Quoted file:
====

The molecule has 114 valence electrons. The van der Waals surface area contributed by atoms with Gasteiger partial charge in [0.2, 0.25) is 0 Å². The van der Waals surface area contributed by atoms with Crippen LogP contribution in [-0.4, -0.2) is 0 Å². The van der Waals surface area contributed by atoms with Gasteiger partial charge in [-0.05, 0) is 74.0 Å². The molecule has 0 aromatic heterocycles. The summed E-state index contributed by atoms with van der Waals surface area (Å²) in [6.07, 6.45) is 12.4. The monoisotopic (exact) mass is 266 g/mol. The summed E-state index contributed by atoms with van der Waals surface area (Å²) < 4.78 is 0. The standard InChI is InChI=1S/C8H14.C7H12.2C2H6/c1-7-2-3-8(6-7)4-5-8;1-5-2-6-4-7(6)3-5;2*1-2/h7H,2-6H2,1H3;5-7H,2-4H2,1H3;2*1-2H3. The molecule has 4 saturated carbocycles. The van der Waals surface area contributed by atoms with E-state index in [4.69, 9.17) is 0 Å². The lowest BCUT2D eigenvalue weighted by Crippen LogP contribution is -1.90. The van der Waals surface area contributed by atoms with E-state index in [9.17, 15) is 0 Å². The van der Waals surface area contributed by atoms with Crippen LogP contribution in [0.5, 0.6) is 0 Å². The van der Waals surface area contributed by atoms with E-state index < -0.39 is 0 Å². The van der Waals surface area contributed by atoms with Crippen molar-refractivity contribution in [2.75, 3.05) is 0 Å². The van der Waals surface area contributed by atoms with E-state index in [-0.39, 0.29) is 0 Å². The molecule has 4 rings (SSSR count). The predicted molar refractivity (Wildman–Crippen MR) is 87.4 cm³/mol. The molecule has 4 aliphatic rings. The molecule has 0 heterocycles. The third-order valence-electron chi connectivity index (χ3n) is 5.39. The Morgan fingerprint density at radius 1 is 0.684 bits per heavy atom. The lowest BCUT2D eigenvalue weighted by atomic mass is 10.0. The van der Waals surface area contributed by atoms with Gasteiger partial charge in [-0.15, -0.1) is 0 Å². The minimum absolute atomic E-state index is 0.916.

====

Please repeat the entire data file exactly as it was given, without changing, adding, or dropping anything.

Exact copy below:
The molecule has 114 valence electrons. The van der Waals surface area contributed by atoms with Gasteiger partial charge in [0.2, 0.25) is 0 Å². The van der Waals surface area contributed by atoms with Crippen LogP contribution in [-0.4, -0.2) is 0 Å². The van der Waals surface area contributed by atoms with Gasteiger partial charge in [-0.05, 0) is 74.0 Å². The molecule has 0 aromatic heterocycles. The summed E-state index contributed by atoms with van der Waals surface area (Å²) in [6.07, 6.45) is 12.4. The monoisotopic (exact) mass is 266 g/mol. The summed E-state index contributed by atoms with van der Waals surface area (Å²) < 4.78 is 0. The standard InChI is InChI=1S/C8H14.C7H12.2C2H6/c1-7-2-3-8(6-7)4-5-8;1-5-2-6-4-7(6)3-5;2*1-2/h7H,2-6H2,1H3;5-7H,2-4H2,1H3;2*1-2H3. The molecule has 4 saturated carbocycles. The van der Waals surface area contributed by atoms with E-state index in [4.69, 9.17) is 0 Å². The lowest BCUT2D eigenvalue weighted by Crippen LogP contribution is -1.90. The van der Waals surface area contributed by atoms with E-state index in [9.17, 15) is 0 Å². The van der Waals surface area contributed by atoms with Crippen LogP contribution in [0.5, 0.6) is 0 Å². The van der Waals surface area contributed by atoms with E-state index < -0.39 is 0 Å². The van der Waals surface area contributed by atoms with Crippen molar-refractivity contribution in [2.75, 3.05) is 0 Å². The van der Waals surface area contributed by atoms with E-state index in [-0.39, 0.29) is 0 Å². The molecule has 4 rings (SSSR count). The predicted molar refractivity (Wildman–Crippen MR) is 87.4 cm³/mol. The molecule has 4 aliphatic rings. The molecule has 0 heterocycles. The third-order valence-electron chi connectivity index (χ3n) is 5.39. The Morgan fingerprint density at radius 1 is 0.684 bits per heavy atom. The lowest BCUT2D eigenvalue weighted by atomic mass is 10.0. The van der Waals surface area contributed by atoms with Gasteiger partial charge in [-0.15, -0.1) is 0 Å². The minimum absolute atomic E-state index is 0.916.